EU to launch anti-money laundering agency after scandals


BRUSSELS, Belgium - The European Parliament and EU member states agreed on Wednesday to establish a central body to clamp down on money laundering as well as attempts to circumvent sanctions.

The new institution, known as the Anti-Money Laundering Authority (AMLA), will also crack down on the financing of terrorism.

It will be a hub working in coordination with national authorities to better fight against such illegal activity.

The agency will have supervisory powers and in serious cases or repeated breaches, it will have the power to hit culprits with financial penalties.

It will oversee the 40 riskiest financial entities and the agency will be able to supervise companies that allow people to trade and store crypto-assets.

"AMLA will be a game changer to crack down on dirty money in the EU," said MEP Eva Maria Poptcheva, who helped guide the text through the parliament.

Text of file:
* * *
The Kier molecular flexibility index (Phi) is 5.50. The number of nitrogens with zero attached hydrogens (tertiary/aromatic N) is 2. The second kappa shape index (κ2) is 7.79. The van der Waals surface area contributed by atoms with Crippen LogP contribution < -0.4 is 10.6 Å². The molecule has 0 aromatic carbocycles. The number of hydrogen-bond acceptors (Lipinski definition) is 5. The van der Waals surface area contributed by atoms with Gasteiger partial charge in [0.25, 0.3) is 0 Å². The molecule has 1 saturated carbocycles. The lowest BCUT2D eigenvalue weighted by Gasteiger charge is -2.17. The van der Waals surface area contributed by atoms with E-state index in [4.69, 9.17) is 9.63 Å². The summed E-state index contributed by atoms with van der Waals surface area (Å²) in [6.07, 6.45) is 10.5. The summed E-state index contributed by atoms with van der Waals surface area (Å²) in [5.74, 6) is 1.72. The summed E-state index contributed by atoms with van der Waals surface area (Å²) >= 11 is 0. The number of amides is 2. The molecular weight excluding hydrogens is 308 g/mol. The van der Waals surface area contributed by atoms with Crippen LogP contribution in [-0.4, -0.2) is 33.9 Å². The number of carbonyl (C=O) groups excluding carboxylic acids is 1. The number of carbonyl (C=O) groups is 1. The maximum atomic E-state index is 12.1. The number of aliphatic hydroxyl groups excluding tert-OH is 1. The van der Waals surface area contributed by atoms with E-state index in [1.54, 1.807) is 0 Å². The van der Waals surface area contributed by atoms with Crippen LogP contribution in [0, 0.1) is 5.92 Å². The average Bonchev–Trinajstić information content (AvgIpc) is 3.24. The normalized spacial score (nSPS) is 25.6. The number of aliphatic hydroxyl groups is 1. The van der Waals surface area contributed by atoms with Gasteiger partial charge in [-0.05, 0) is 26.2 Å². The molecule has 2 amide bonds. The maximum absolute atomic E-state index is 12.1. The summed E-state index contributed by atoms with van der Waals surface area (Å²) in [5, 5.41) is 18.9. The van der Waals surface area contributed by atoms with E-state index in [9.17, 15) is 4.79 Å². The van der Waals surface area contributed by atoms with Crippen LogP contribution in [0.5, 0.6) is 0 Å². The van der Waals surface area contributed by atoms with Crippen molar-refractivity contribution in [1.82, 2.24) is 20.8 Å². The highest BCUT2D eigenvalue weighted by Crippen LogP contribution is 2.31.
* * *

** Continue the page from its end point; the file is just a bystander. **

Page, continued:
"AMLA will also play a crucial role avoiding the circumvention of targeted financial sanctions like the ones... by the EU against Russia," she added.

A fight has broken out among several member states, including France and Germany, over where the body's headquarters should be.

The deal did not settle the question of the location of the agency's headquarters, but member states and the parliament are currently discussing the issue.

Nine cities have formally submitted applications to host AMLA: Brussels, Dublin, Frankfurt, Madrid, Paris, Riga, Rome, Vienna and Vilnius.

The European Commission, the EU's executive arm, first proposed the idea for a stand-alone agency in 2021 after a series of dirty money scandals in Europe.

The agreement must be formally adopted by the parliament and the member states.